Versant Closes on $400M Fund, Eyes More Biotech Deals in Europe

Xconomy San Francisco — 

Versant Ventures now has $400 million in its coffers to fuel its pursuit of early-stage healthcare technologies and startups, and it has a particular goal of expanding its investment approach in Europe.

With the closing of its sixth fund announced Tuesday, San Francisco-based Versant now aims to invest in as many as 25 companies in both North America and Europe—half of those investments in “companies we create from scratch,” says Brad Bolzon, Versant’s managing director. Those companies will be formed through Versant’s network of laboratory and incubator spaces, a network that is now adding a new site in Europe.

Versant takes a different tack than some venture capital firms with a “build-to-buy” approach to biotech investing. The firm backs an early-stage company so it can take that startup’s technology far enough for the it to be acquired by a larger company. Versant operates what it calls “discovery engines,” which are wet labs and incubators that partner with academic institutions to form and nurture these biotech companies. The startups typically focus on a single drug and already have a potential buyer lined up.

Highline Therapeutics, the newest of Versant’s incubators, opened in New York in 2015. The others are Inception Sciences, which has sites in San Diego, Vancouver, BC, and Montreal; and Blueline Biosciences in Toronto. As Versant looks for investment opportunities for its latest fund, the firm is launching a new incubator site called Baseline, which will be based in Basel, Switzerland.

Versant’s presence in Europe dates to 2005, although the firm did not create a formal European office until 2011. Since then, Bolzon says Versant has completed 14 Series A investments in Europe. Some of those companies receving investment moved to the United States while others remained in Europe. Bolzon says Versant’s new Switzerland-based incubator will allow the firm to create more companies in Europe rather than moving technology to the United States as it had in the past.

“This gives us a capability in Europe we never had before,” he says.

Quanticel Pharmaceuticals, a cancer drug company that emerged from Stanford University, was Versant’s first build-to-buy company. Summit, NJ-based Celgene (NASDAQ: CELG) signed on as a partner and ultimately acquired Quanticel in 2015. But not all of the investments from Versant’s sixth fund will mirror that structure.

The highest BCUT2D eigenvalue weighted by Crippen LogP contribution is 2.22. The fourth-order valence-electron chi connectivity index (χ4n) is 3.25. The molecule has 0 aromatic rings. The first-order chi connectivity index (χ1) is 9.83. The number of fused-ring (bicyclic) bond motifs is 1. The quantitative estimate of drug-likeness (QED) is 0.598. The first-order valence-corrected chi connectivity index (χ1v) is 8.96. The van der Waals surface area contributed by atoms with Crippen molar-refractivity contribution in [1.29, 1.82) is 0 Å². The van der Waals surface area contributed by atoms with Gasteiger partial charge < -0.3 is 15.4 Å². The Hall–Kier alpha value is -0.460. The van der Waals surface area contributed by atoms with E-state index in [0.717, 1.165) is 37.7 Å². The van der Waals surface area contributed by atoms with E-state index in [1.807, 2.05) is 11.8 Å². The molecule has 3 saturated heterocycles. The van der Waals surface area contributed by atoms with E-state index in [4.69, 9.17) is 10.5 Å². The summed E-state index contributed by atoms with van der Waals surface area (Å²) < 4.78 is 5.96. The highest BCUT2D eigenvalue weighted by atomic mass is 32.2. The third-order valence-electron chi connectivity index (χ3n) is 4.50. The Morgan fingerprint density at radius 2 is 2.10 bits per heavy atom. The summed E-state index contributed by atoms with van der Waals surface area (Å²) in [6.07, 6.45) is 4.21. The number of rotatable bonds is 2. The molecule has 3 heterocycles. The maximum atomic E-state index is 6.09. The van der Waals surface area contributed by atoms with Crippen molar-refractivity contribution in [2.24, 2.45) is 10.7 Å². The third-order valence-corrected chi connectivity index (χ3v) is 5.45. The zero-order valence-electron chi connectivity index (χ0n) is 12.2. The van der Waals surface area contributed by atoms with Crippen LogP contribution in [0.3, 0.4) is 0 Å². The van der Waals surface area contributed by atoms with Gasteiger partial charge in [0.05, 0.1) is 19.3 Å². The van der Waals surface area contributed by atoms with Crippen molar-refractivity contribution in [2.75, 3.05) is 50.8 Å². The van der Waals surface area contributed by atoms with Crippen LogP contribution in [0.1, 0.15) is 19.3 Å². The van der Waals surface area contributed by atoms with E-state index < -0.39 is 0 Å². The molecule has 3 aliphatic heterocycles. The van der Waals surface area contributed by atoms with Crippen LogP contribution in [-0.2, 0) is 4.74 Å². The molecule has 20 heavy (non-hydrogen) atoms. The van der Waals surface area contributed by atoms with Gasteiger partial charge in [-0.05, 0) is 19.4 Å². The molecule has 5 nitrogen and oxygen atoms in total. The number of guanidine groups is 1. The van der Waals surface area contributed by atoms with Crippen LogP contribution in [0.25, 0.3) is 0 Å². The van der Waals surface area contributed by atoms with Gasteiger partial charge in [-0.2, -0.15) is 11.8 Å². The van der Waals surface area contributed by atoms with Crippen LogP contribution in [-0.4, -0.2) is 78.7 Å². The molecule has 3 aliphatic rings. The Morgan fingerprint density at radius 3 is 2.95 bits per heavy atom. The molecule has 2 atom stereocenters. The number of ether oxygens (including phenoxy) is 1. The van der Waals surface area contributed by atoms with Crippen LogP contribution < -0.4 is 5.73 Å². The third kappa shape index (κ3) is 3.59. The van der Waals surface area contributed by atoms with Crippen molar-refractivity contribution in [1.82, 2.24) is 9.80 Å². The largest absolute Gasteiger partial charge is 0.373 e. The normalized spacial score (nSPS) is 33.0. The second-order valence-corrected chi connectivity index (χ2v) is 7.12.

Bolzon says that about one third of the new $400 million fund will be invested in companies coming out of Versant’s incubators. And not all of those investments will be build-to-buy deals. Bolzon says Versant applies the build-to-buy strategy across all of its funds, although the fifth fund turned out fewer such companies than the fourth. The number of build-to-buy deals made by sixth fund will depend in part on the interest of potential pharmaceutical partners, Bolzon says. Some of the investments could be structured as more traditional venture deals that include a syndicate of other VC investors.

Versant does invest in companies that aim to grow on their own rather than becoming acquisition targets. CRISPR Therapeutics (NASDAQ: CRSP), a Versant portfolio company headquartered in Switzerland with research and development operations in Cambridge, MA, completed an initial public stock offering in October. Versant also strikes deals with big pharmaceutical companies. Last month, Versant and Bayer joined forces on a $225 million Series A round to back new stem cell therapy company BlueRock Therapeutics. BlueRock aims to develop cell therapies to regenerate heart muscle in patients who have had a heart attack.

The firm says a mix of current and new investors backed the oversubscribed sixth fund. Across all of its funds, Versant says it has more than $2.3 billion under management.

Photo of Basel, Switzerland by Flickr user Matthias Mendler via a Creative commons license.